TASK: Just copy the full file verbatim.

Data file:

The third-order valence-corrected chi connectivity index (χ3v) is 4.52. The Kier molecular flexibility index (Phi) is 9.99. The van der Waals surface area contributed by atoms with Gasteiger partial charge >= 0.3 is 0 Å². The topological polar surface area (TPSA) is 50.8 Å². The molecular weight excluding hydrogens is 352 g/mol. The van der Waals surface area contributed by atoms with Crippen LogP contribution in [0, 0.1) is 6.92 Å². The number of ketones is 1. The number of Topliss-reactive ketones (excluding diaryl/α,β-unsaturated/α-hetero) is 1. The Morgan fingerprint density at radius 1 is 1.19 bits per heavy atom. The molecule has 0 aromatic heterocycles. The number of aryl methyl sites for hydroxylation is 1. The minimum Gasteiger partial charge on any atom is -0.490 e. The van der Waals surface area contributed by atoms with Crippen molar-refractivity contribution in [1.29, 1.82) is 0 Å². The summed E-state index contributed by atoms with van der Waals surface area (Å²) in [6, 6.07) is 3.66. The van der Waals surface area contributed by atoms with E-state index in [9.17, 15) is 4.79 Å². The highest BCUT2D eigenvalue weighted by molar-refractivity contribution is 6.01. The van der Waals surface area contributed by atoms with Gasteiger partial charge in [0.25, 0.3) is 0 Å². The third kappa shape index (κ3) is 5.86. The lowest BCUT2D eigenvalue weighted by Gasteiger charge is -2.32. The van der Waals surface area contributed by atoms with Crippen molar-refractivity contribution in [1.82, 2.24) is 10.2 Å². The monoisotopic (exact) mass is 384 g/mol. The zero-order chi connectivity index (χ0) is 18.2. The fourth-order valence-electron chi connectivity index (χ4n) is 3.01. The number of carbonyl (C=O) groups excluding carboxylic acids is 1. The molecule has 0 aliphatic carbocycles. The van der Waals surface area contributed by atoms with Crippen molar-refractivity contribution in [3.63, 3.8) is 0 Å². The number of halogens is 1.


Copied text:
The third-order valence-corrected chi connectivity index (χ3v) is 4.52. The Kier molecular flexibility index (Phi) is 9.99. The van der Waals surface area contributed by atoms with Gasteiger partial charge >= 0.3 is 0 Å². The topological polar surface area (TPSA) is 50.8 Å². The molecular weight excluding hydrogens is 352 g/mol. The van der Waals surface area contributed by atoms with Crippen LogP contribution in [0, 0.1) is 6.92 Å². The number of ketones is 1. The number of Topliss-reactive ketones (excluding diaryl/α,β-unsaturated/α-hetero) is 1. The Morgan fingerprint density at radius 1 is 1.19 bits per heavy atom. The molecule has 0 aromatic heterocycles. The number of aryl methyl sites for hydroxylation is 1. The minimum Gasteiger partial charge on any atom is -0.490 e. The van der Waals surface area contributed by atoms with Crippen molar-refractivity contribution in [1.29, 1.82) is 0 Å². The summed E-state index contributed by atoms with van der Waals surface area (Å²) in [6, 6.07) is 3.66. The van der Waals surface area contributed by atoms with E-state index in [9.17, 15) is 4.79 Å². The highest BCUT2D eigenvalue weighted by molar-refractivity contribution is 6.01. The van der Waals surface area contributed by atoms with Gasteiger partial charge in [0.25, 0.3) is 0 Å². The third kappa shape index (κ3) is 5.86. The lowest BCUT2D eigenvalue weighted by Gasteiger charge is -2.32. The van der Waals surface area contributed by atoms with Crippen molar-refractivity contribution in [1.82, 2.24) is 10.2 Å². The monoisotopic (exact) mass is 384 g/mol. The zero-order chi connectivity index (χ0) is 18.2. The fourth-order valence-electron chi connectivity index (χ4n) is 3.01. The number of carbonyl (C=O) groups excluding carboxylic acids is 1. The molecule has 0 aliphatic carbocycles. The van der Waals surface area contributed by atoms with Crippen molar-refractivity contribution in [3.63, 3.8) is 0 Å². The number of halogens is 1.